“Noisy” Chips: Insights from Brain Research Offer Benefits for Neuromorphic Hardware

Neuromorphic chips modelled on the human brain have enormous potential, offering a promising and efficient alternative for artificial intelligence (AI) tasks in particular. However, a number of questions have yet to be answered, not least because the mechanisms and principles that make the original model – our brain – so efficient remain unclear to this day. Scientists from Forschungszentrum Jülich together with their partners from the Human Brain Project have now shed light on an aspect of biological information processing that had previously remained a mystery.

Helmholtz Quantum Center Launched

Quantum computer research will be established at Forschungszentrum Jülich as a national priority. The Helmholtz Quantum Center (HQC) will be a central technology laboratory which will cover the entire range of quantum research – from investigating quantum materials to developing prototypes. The project, which is funded by the Helmholtz Association with almost € 50 million, is launching in January 2020.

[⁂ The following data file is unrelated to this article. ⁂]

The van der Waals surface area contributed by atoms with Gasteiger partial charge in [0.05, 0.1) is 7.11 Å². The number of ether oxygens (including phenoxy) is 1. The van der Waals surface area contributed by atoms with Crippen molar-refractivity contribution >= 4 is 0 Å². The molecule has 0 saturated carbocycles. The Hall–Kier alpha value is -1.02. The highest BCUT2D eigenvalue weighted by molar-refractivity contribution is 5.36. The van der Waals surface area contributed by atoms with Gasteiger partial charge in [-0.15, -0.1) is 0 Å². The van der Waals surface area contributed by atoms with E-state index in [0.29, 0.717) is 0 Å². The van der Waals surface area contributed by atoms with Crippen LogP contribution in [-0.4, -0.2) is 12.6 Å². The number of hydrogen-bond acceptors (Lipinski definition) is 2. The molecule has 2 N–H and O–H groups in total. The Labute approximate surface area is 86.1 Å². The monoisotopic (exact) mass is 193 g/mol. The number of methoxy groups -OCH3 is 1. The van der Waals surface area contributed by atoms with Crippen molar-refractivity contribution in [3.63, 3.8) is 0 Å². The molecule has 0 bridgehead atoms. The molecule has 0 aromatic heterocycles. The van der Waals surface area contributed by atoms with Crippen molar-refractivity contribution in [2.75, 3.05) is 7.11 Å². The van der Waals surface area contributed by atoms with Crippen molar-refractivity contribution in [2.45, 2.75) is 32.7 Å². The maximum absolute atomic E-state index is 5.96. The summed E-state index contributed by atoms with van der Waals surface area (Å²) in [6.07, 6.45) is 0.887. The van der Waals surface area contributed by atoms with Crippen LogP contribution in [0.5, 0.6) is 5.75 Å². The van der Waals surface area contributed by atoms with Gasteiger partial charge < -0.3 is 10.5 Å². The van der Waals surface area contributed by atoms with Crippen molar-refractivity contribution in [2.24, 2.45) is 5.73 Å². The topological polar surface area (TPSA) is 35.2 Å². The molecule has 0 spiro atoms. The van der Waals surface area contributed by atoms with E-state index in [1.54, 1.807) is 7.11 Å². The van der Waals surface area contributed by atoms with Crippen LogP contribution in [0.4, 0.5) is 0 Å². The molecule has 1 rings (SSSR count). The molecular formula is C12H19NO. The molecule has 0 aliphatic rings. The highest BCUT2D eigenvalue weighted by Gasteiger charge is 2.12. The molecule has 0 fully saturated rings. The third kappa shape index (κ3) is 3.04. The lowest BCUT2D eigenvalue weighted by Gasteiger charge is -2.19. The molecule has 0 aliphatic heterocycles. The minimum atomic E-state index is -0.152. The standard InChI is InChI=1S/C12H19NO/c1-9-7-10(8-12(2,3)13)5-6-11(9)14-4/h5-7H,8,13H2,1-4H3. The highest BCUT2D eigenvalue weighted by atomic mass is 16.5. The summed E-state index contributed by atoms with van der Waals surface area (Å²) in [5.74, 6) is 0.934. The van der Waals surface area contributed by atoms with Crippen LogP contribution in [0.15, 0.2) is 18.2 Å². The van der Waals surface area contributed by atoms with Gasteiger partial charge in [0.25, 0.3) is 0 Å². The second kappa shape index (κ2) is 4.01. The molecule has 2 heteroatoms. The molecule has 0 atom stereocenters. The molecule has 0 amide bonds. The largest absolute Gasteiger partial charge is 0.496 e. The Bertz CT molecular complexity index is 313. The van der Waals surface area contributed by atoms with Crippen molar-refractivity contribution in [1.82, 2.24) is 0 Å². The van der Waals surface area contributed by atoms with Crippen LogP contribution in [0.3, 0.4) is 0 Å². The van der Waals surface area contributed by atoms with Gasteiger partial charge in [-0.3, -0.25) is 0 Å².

The search for hidden time

It starts right with a paradox: the more one deals with this subject, the less clear it becomes. The talk is of time. Such a mysterious phenomenon, of all things, is what a group of scientists coordinated by Forschungszentrum Jülich now wants not only to better understand, but also to actively influence. A look into the time laboratory.

3D Model of the Synapses in the Human Brain

For many years, Professor Joachim Lübke has been pursuing the goal of creating high-resolution 3D models of the synapses in the human brain. For a long time, these tiny contacts between neurons could only be studied using animal models. Now, together with his team, Lübke has published the first quantifiable models of synapses in the human cerebral cortex. Their models showed that although similarities exist, there are considerable differences not only between humans and animals but also between men and women.


Low-Cost Pathways to a Carbon-Neutral Energy System

Germany is aiming to achieve broad greenhouse gas neutrality by 2050. In order to reach this goal, the energy system has to be completely transformed in all areas. A new study by Forschungszentrum Jülich shows how this project of the century can be made to be efficient and economically beneficial.